Tagged: sociology

Biology’s next revolution - Ariadne

Robert Hickson Sep 09, 2019

  A quarter of a century ago, when I thought my future was in science, automation and the idea of “big data” had just arrived for genetics. Automated sequencing, mathematical models, algorithms. Similar innovations spread to others areas of biology through things like better sensors, imaging systems, smarter radio tags for wildlife, data-loggers, and the like. Wet labs … Read More

Opinion: Let’s celebrate the Humanities more - Guest Work

Jean Balchin Mar 06, 2018

Recently, there has been a great deal of hullabaloo on my Facebook timeline as people squabble over whether so-called ”hard” subjects like calculus and physics are inherently better and more difficult than the alternative, ”soft” subjects like English, drama and photography. Filip Vachuda, Onehunga High School’s academic runner-up for 2017, began ”DuxGate” when he wrote he missed out on dux … Read More

Structuring thought and imagination brick by brick, Lego is more than child’s play - Guest Work

Guest Author Dec 15, 2017

Sondra Bacharach, Victoria University of Wellington You might think Lego is just a kids’ toy – one you played with as a child and now step on as you walk through the house as a parent. These days, however, the bricks are showing up in all sorts of unexpected places – on display in museums, in street art, … Read More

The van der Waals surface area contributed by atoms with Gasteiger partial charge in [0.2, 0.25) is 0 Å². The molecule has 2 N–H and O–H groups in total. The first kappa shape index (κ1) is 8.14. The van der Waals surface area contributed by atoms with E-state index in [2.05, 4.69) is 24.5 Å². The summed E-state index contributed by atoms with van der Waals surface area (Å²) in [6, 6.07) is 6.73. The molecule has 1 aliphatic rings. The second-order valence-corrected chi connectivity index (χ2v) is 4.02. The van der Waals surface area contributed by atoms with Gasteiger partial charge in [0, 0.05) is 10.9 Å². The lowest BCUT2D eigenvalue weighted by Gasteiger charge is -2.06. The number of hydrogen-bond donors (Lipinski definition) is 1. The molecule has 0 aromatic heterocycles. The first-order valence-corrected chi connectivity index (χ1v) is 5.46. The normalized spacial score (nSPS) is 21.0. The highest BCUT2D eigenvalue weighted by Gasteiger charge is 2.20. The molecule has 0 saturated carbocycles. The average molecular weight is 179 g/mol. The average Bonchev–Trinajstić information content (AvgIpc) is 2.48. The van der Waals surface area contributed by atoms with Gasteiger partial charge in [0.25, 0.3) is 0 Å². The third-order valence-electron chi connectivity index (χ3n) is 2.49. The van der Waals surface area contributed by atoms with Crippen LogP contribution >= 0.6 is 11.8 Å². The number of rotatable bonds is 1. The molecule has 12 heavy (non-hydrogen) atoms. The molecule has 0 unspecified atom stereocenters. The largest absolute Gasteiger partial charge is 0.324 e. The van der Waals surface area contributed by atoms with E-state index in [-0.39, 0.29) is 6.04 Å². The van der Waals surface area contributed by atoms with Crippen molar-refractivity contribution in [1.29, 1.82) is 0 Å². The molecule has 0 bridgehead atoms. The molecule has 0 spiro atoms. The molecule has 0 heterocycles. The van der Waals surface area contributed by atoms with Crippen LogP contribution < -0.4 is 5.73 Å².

Learning more about Atheists - Molecular Matters

Michael Edmonds May 01, 2011

Over on his blog Pharyngula, PZ Myers comments on an article in the Washington Post entitled “Why do Americans still Dislike Atheists”. Written by two sociology researchers, Gregory Paul and Professor Phil Zuckerman, it comments on the current growth in atheism, compares different societal indicators (murder rates, level of poverty, happiness etc) in various secular countries with religious countries. It also comments … Read More

Scientific Snobbery - Molecular Matters

Michael Edmonds Apr 17, 2011

One of the things I like about Sciblogs is that it is a convenient way to “mingle” with those from other scientific disciplines. More and more these days, I see the really impressive advances coming out of interdisciplinary research. For example the manufacture of new body parts is a nascent technology derived from medicine, biology and engineering. Consequently, I … Read More